Professor Tan, a now-retired academic, is urging everyone to get involved in a genetic study that has found 44 new genetic links for glaucoma.
There is a strong link to glaucoma in Professor Tan’s family, with her grandmother losing her sight over the course of her life due to the condition, which was not managed correctly. A number of her uncles had glaucoma, and her younger brother lost most of his sight as well.
Knowing this, she frequently went for check-ups but found that despite having high eye pressure – a sign of glaucoma risk – her ophthalmologist in Brisbane did not follow it up. “It was only when I moved to the Gold Coast, and at that point, I changed my ophthalmologist, and immediately he said, “you’ve got optic nerve damage and you need to be put on drops immediately”, she said. “Knowing what I know now, I would have left sooner and got treatment, but I didn’t know.”
Fortunately, Professor Tan’s glaucoma was in the early stages, and she has had minimal degradation, but her experience highlights how little can still be done about the insidious disease. The disease is the leading cause of blindness, with an estimated 75 million people affected by it. It causes a slow, almost imperceptible degradation of eyesight, and is Change of scenery saves a grandmother’s sight from glaucoma cumulative.
It has no cure, and all treatments merely halt the progress of the disease, they cannot reverse it. An international research effort led by QIMR Berghofer Medical Research Institute and Harvard Medical School has identified 44 more genes with direct links to glaucoma, adding to the 83 already identified. QIMR’s Professor Stuart MacGregor said the finding would initially allow researchers to more accurately predict a person’s personal risk of glaucoma.
“We’re trying to use knowledge of the genetic information to improve detection and treatment of glaucoma,” he said. “Having a parent with glaucoma is considered to increase your risk of developing the disease yourself by up to tenfold.
What these new genes do is let us get a more accurate risk prediction, so for an individual their genetic risk instead of being 10 times higher than the general population it could be 50 times higher, or it could be only two times higher.”
rofessor MacGregor said the next focus of the research was to use the genetic markers to point the way to potential treatments, which could actually reverse or prevent it. QIMR is running a genetic study for people with glaucoma, and has an open call out for volunteers to add their genetic samples to the collection. Professor Tan also hopes for potential treatments in the future, not for her, but for her daughter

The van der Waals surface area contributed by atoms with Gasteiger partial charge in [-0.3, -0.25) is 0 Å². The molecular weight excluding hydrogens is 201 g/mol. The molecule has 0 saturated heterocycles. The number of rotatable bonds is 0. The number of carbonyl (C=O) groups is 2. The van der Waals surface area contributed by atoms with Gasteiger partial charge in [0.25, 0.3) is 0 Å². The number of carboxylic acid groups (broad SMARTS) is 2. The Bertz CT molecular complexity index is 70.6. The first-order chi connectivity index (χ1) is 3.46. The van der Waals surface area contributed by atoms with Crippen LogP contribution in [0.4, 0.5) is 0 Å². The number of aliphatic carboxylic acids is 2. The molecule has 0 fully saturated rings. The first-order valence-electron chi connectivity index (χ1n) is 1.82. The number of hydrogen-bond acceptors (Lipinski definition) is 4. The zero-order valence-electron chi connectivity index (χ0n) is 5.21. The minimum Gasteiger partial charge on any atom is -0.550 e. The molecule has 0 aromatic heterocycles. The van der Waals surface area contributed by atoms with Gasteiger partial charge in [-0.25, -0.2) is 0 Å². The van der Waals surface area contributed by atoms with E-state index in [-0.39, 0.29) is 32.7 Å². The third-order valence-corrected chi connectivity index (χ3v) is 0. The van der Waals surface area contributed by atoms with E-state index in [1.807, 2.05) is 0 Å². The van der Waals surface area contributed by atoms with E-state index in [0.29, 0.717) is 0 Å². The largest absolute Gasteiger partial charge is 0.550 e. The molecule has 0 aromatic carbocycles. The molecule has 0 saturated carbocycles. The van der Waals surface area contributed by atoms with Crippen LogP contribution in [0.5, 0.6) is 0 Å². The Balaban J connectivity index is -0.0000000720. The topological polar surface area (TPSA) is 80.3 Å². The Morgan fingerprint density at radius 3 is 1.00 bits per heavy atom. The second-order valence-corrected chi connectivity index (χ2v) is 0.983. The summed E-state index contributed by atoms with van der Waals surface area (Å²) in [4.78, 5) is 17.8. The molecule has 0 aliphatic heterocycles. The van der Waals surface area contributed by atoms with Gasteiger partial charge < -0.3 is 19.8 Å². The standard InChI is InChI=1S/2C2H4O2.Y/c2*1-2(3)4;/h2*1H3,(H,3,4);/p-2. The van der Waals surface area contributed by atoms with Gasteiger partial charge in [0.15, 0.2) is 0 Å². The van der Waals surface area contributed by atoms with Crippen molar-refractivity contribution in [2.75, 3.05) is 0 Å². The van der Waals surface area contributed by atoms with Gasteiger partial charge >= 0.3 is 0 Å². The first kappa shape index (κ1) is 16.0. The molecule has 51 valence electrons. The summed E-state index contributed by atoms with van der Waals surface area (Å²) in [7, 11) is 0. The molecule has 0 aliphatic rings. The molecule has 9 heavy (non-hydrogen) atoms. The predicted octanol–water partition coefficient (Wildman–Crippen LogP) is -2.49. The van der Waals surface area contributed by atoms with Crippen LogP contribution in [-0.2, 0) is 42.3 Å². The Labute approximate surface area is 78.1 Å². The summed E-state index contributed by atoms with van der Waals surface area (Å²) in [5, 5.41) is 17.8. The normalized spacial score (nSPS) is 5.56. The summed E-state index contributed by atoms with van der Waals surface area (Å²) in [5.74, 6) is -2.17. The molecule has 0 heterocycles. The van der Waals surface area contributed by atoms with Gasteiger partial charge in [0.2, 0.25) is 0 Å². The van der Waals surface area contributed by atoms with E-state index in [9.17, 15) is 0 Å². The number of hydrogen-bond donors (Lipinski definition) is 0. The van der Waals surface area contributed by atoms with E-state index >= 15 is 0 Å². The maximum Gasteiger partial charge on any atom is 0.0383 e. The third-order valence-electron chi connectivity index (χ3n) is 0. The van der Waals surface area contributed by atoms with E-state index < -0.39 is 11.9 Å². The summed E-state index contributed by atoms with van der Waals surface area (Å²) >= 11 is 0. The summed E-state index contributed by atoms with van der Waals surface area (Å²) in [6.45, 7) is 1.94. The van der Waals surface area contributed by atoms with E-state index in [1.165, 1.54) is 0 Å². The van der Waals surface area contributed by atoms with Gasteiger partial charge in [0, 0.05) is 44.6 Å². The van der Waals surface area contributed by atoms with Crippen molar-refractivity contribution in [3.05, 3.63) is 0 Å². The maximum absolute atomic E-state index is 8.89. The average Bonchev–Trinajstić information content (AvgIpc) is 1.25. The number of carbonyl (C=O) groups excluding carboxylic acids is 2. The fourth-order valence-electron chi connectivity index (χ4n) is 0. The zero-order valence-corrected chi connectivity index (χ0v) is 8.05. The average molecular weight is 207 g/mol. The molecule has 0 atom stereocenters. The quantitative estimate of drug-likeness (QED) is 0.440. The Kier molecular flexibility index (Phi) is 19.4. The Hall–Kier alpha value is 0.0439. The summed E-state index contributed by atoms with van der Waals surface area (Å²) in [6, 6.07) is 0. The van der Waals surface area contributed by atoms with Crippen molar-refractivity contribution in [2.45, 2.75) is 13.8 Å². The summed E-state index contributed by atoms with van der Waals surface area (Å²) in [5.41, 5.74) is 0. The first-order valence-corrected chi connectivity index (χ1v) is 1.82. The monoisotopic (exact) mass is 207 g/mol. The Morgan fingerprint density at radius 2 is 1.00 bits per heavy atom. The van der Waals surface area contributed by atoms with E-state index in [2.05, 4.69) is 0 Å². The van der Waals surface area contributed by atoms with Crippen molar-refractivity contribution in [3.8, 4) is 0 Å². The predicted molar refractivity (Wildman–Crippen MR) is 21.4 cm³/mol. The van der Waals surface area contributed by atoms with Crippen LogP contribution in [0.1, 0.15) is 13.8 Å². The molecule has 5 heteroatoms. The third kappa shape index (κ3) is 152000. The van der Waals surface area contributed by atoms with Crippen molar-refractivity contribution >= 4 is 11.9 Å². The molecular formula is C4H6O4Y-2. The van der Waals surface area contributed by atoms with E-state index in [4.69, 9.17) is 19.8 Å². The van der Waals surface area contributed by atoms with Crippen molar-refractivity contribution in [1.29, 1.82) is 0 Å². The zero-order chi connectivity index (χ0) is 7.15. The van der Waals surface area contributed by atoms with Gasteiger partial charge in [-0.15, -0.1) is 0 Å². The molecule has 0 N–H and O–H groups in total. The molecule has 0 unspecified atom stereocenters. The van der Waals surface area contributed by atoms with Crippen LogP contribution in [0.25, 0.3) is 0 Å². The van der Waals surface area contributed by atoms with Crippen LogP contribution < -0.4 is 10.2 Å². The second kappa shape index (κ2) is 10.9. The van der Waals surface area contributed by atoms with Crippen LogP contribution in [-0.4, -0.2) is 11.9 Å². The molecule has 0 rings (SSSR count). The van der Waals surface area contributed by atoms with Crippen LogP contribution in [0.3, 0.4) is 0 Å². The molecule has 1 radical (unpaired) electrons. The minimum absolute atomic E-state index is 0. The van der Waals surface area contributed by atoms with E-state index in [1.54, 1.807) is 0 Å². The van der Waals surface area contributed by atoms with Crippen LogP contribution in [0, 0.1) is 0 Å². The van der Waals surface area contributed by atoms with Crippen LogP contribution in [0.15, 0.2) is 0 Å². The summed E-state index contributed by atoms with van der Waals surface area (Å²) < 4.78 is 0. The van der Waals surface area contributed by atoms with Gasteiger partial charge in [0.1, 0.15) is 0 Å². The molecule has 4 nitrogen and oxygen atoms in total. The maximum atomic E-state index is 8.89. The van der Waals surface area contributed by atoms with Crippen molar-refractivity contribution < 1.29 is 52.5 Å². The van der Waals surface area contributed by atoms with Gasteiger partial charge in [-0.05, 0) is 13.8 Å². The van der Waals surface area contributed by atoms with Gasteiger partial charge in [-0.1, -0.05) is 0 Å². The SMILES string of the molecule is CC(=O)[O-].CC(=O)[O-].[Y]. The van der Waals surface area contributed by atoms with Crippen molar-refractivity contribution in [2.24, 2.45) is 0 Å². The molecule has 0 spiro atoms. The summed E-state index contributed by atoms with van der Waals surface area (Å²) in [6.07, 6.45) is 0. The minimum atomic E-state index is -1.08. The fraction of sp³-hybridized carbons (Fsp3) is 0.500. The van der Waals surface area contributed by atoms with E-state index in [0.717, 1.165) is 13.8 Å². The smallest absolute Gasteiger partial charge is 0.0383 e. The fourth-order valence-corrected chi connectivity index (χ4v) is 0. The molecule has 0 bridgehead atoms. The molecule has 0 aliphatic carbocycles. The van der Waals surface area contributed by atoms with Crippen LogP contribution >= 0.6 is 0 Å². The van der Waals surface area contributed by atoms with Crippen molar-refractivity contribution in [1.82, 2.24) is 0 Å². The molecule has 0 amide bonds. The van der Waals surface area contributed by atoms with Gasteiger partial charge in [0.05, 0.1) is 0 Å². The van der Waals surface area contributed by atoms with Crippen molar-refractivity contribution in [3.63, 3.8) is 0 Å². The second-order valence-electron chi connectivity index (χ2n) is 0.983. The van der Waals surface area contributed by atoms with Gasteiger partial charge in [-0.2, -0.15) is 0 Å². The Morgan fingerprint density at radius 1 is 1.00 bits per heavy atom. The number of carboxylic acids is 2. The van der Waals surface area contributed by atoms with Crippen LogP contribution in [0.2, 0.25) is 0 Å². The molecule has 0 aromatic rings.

Faith, who has been living with glaucoma for a decade since she was diagnosed in her late 20s. Fortunately, her condition was caught much earlier than her mothers’ and she has almost no degradation of sight. “I’d urge everyone to come forward and take part in the QIMR study, that’s why I did,” Professor Tan said. “Preventing [glaucoma] would be amazing, because I’ve got grandchildren, and if history is anything to go by, they have these markers too.”
The research has been published in Nature Communications, an open access journal that publishes high-quality research from all areas of the natural sciences. Professor Jamie Craig, clinical lead researcher and chair and academic head of the Department of Ophthalmology at Flinders University, said the study results offer hope for mass screening for glaucoma in the future.
“Early detection is paramount because existing treatments can’t restore vision that has been lost, and late detection of glaucoma is a major risk factor for blindness,” said Craig, who is also a consultant ophthalmologist. “Glaucoma can arise at any age but most of those affected are in their 50’s or older, so our ultimate aim is to be able to offer blood tests to people when they turn 50 so they can find out if they are at risk, and then hopefully act on it.
“In most cases, glaucoma can be treated easily using simple eye drops, but this test is likely to be helpful in identifying those who would benefit from more aggressive intervention such as surgery.” The study findings can be accessed on the Nature Genetics website. www.nature.com/ng/ By Stuart Layt – Kindly reprinted with permission from Fairfax Media and The Brisbane Times
QIMR Test spots risk of eye disease before vision is lost Researchers have developed a genetic test to catch the debilitating eye disease glaucoma before it starts to affect a person’s vision. Scientists from QIMR Berghofer and Flinders University have identified 107 genes that increase someone’s risk of developing glaucoma. They are now conducting studies to refine the test further. Lead researcher Associate Professor Stuart MacGregor from QIMR said, “the test would significantly improve outcomes for patients, as glaucoma is progressive and incurable, meaning early detection was the key to managing the condition”.